Raynaud’s (ray-NODES) is a condition that affects blood vessels, primarily in the fingers and toes. It was named for Dr. Maurice Raynaud, a French physician who first described the condition in a young woman whose fingertips changed colors when she was cold or under stress. There are two primary types of Raynaud’s. The first, known as Raynaud’s Disease or Primary Raynaud’s, is a relatively benign condition with no known underlying cause. The second, referred to as Raynaud’s Syndrome or Secondary Raynaud’s develops in conjunction with an underlying medical condition.
What happens during an episode? The manifestations of Primary Raynaud’s usually develop as an exaggerated response to cold. While it is normal for blood vessels in the skin to constrict in order to maintain core temperature, in Raynaud’s the blood vessels narrow to the point that blood flow is markedly restricted. This is usually noted in the fingers or toes, often with the classic color changes—white, blue, and red. First, the digits turn white as a result of restriction of blood flow. This may be followed by numbness, tingling, and a bluish discoloration of the skin. Once the circulation begins to return the affected digits turn red and throb prior to returning back to normal. Symptoms last until the skin is rewarmed, after which normal blood flow to the skin recovers in around 15 minutes.
Who gets Raynaud’s? Raynaud’s is thought to affect up to 10% of the population, with the great majority of these having Primary Raynaud’s. Primary Raynaud’s is more common in women than in men, usually developing before the age of 30. Although a definite genetic link for Primary Raynaud’s has not been established, in many families, more than one member has the condition. Secondary Raynaud’s usually begins after the age of 30 and often develops in conjunction with a connective tissue disease, such as scleroderma or lupus. It can also develop in people who have sustained injuries or frostbite to the hands and feet, smokers, and workers performing repetitive tasks or using vibrating tools.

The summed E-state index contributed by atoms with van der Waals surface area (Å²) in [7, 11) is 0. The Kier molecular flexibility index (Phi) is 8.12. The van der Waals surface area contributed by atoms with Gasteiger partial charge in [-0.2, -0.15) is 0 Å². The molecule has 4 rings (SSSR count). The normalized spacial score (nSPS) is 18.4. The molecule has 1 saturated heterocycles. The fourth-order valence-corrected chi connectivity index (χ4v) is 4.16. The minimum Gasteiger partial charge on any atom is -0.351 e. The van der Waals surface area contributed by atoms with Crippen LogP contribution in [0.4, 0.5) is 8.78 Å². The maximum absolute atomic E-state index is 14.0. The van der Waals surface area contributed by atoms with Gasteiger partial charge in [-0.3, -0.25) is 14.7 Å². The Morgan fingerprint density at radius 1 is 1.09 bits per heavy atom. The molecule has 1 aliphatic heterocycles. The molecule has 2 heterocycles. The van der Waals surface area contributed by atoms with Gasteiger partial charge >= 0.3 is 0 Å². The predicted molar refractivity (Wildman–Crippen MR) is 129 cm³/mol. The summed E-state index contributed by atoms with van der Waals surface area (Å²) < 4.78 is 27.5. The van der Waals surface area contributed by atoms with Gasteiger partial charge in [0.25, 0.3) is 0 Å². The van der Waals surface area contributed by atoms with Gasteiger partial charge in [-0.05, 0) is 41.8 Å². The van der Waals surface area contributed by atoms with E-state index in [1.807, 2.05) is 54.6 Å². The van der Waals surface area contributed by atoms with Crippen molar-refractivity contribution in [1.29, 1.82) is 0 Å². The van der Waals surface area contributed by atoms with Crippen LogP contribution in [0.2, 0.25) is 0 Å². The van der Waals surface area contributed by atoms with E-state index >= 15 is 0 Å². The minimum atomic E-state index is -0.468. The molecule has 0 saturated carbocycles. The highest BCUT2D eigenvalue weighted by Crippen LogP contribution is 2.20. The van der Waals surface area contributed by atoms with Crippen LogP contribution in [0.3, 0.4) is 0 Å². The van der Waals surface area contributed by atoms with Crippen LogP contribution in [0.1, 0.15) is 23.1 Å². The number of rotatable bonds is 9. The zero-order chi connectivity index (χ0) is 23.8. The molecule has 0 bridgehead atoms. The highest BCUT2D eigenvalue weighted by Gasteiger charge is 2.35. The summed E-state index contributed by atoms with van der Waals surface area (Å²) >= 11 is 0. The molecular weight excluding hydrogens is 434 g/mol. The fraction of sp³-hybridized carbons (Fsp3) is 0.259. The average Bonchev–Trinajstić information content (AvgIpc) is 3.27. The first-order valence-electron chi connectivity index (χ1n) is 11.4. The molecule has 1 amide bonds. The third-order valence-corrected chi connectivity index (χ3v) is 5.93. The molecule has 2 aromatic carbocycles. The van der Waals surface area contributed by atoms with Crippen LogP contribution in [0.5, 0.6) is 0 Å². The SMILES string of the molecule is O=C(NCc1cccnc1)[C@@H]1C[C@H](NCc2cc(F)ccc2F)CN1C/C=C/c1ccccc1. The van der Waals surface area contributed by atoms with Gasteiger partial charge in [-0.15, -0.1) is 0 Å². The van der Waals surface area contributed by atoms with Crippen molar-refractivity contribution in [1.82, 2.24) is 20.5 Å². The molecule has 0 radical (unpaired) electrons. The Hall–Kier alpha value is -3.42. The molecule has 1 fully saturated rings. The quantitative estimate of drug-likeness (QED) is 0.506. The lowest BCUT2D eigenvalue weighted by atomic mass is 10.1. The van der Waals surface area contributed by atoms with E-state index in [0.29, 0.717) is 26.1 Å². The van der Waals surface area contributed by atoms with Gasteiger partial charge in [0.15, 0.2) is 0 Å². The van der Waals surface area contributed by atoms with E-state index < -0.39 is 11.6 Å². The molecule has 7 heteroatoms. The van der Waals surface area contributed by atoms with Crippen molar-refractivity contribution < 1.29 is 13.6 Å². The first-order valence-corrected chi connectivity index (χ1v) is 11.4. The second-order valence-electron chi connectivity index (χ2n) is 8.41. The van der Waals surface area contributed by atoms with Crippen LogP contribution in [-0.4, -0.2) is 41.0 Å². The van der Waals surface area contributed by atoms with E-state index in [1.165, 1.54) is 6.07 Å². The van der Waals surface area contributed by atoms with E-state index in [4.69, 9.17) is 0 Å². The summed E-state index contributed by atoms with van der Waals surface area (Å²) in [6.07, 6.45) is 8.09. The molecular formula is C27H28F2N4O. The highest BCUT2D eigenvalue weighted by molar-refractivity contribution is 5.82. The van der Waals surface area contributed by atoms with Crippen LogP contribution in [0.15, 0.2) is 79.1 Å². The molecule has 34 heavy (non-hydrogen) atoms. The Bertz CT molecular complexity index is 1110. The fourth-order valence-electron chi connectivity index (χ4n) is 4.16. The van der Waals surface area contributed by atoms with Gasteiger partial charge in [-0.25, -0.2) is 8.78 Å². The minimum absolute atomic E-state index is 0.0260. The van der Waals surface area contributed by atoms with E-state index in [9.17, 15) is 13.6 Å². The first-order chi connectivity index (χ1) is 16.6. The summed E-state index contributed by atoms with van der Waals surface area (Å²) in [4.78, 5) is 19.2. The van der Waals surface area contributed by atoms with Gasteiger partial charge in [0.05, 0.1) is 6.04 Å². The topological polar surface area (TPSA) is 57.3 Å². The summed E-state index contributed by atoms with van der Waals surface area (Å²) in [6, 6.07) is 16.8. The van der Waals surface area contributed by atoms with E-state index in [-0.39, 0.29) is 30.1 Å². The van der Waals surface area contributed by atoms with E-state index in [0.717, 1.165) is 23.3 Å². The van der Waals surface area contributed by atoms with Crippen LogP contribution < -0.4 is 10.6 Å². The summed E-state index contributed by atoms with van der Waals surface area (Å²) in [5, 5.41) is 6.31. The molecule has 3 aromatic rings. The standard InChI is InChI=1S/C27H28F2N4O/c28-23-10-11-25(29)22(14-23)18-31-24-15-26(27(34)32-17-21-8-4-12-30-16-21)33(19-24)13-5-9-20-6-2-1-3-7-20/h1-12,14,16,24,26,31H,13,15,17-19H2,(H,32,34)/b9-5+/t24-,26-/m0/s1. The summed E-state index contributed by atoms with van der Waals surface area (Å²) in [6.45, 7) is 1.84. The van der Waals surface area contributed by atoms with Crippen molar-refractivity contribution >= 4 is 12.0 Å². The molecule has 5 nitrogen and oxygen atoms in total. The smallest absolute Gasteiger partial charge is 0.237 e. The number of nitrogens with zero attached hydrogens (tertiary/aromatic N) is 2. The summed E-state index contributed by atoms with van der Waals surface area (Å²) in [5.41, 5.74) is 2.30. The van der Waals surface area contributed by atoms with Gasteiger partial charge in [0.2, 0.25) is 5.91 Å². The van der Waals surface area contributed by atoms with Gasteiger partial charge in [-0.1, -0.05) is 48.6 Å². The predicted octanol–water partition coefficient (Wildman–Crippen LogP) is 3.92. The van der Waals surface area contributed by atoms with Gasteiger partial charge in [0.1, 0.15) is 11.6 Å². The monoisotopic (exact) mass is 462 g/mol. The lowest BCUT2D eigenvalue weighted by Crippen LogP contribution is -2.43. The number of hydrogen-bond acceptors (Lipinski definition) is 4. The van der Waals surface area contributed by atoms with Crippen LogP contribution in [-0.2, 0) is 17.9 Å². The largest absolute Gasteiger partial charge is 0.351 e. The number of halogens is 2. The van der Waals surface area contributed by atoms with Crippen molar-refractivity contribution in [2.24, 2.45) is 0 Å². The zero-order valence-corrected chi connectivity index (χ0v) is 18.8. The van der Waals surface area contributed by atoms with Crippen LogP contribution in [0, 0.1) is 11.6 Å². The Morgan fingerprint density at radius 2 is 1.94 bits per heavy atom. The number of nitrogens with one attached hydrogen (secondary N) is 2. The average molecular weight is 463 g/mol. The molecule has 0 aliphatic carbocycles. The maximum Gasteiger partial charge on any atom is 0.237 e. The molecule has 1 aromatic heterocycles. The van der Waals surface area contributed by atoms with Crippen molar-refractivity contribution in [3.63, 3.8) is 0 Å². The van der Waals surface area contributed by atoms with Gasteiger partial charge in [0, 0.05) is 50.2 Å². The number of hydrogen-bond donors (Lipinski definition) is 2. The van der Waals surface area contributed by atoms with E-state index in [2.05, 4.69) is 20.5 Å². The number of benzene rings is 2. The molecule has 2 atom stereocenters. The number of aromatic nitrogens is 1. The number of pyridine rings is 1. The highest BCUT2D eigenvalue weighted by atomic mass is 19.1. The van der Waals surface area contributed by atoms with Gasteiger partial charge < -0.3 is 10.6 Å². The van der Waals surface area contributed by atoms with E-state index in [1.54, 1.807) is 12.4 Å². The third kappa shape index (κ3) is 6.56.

How is Raynaud’s diagnosed? There is no single blood test available to diagnose Raynaud’s phenomenon. The characteristic color changes and precipitating factors often provide enough information for a doctor to make the diagnosis. Distinguishing the primary from the secondary form, however, may be more difficult. Questioning about possible secondary factors—injuries, occupational hazards, medications, etc.—may provide the underlying cause. In cases where connective tissue disease is suspected tests such as the antinuclear antibody (ANA) or erythrocyte sedimentation rate (ESR or “sed rate”) may be performed.
How is Raynaud’s treated? Primary Raynaud’s has no cure. Fortunately, symptoms are typically mild and not associated with any blood vessel or tissue damage. When treatment is necessary, the following lifestyle measures help in most cases:
- Take measures to avoid becoming cold in the first place. Wear a hat, mittens (rather than gloves), scarf, coat with snug cuffs, and warm socks and shoes during cold weather. Layer your clothing for extra warmth. If necessary, use commercial hand warmers or battery powered heated gloves.
- Warm the body and the hands or feet at the first sign of an attack. If outside in cold weather, go indoors. Run warm water over your fingers or toes or soak in a hot tub.
- When fingers are involved, swinging the arms in large circles helps to increase circulation.
- Avoid smoking. The nicotine in cigarettes causes blood vessels to narrow, which may lead to an attack.
- Avoid taking certain medications. Vasoconstrictors including beta-blockers (e.g. metoprolol, propranolol, others) and migraine headache medications in the triptan class (sumatriptan rizatriptan, zolmitriptan, eletriptan, others).can be responsible for triggering Raynaud’s.
- Control stress. If stress triggers attacks, try to remove yourself from the stressful environment. Relaxation techniques or biofeedback can also help decrease the number and severity of attacks.
Some people with Raynaud’s, particularly those with a secondary cause, can develop serious complications, such as ulcerations on fingers or toes. In addition to lifestyle measures, these individuals may require treatment with medications. When medications are required, those that dilate blood vessels, such as calcium channel blockers (nifedipine, amlodipine, others) are considered to be the first line treatment. Another class of high blood pressure medications, alpha receptor blockers prazosin (Minipres) or doxazosin (Cardura) help in some cases.
What’s on the horizon? Research is being conducted into more effective diagnostic measures, such as the use of laser contrast imaging, as well as new treatments to improve blood flow for those who have Raynaud’s.